My realizing a pain quale when I have a pain experience, for example, is not miraculous. That is, the occurrence of pain qualia each time I have a pain experience, in terms of behaviour and physiology, must be caused by or supervene on certain physical properties. This regularity is best explained by its being underwritten by some set of psychophysical laws. Moreover, laws are invariant – they hold anywhere at any time. Therefore, so long as others have the same kind of physical properties as myself I can safely infer that they are conscious too.

This suggestion might succeed if we can identify which physical properties cause or subvene specific qualia, i.e., experiential properties. But the dangling nature of any such purported psychophysical laws rules out this possibility. Someone’s first-person reports of realizing a pain quale while exhibiting the physical symptoms of toothache on various occasions is no evidence of the existence of the property. They are compatible with its absence.

Crucially, the anti-physicalist holds that no particular physical properties are logically correlated with qualia. As suggested, for example, by Kripke’s thesis of the contingent correlation between them, and by Chalmers’s assertion that qualia do not logically supervene on any physical properties. Accordingly, the pain quale I realize at any instant might supervene naturally, instead, on any of an infinite array of neuronal activities. None can be ruled out.

Given that everyone realizes a distinct set of physical properties that are causally responsible for pain behaviour – Let that set be K, in my case – it is possible that the pain quale depends on a complex set of such properties, L, unique to me, where L is a subset of K. To rule this out we would have to isolate L from the rest of K. But there is no method available to distinguish L’s members from K’s. Imagine using Feigl’s autocerebroscope. You aim to excite by trial and error those neurons responsible for realising the pain quale alone. But if you hit upon them you will not register the fact. That would be a form of behaviour.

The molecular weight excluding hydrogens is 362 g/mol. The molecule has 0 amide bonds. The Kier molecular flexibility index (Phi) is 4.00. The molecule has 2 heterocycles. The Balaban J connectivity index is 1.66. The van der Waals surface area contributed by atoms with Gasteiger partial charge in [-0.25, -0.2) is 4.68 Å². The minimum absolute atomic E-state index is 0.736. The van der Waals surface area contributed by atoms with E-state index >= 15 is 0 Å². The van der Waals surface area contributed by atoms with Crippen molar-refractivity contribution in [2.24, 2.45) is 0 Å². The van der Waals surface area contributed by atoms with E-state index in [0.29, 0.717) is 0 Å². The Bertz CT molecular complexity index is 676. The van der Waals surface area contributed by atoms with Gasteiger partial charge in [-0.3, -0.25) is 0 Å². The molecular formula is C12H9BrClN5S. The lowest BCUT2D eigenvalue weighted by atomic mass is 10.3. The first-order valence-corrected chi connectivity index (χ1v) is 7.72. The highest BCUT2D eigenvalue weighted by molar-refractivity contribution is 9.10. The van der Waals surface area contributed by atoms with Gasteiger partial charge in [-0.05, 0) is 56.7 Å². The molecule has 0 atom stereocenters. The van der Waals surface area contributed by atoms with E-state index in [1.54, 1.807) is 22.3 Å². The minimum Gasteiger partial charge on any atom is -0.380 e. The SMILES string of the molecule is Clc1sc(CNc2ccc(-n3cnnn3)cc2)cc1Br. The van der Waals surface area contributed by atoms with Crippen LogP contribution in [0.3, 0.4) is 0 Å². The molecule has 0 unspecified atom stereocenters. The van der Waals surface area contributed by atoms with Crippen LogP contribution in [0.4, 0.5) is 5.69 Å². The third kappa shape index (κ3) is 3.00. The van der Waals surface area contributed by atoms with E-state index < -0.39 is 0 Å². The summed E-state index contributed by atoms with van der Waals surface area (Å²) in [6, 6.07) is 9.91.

Appeal to inference to the best explanation fails not because there are better rival explanations of the regularity between physical and experiential properties. We have considered none after all. Rather in the end it fails because any physical and experiential properties can only ever be correlated from the first-person viewpoint, and these correlations are therefore not fit for generalization. It is not, to be clear, a matter of enumerative induction, where one could argue that it is very probable that I am not unique in this respect. The trouble is that we have no independent method of testing such a law. We can never know if any regularities generalize to others. Still, then, there is no way of justifying the belief that others are conscious.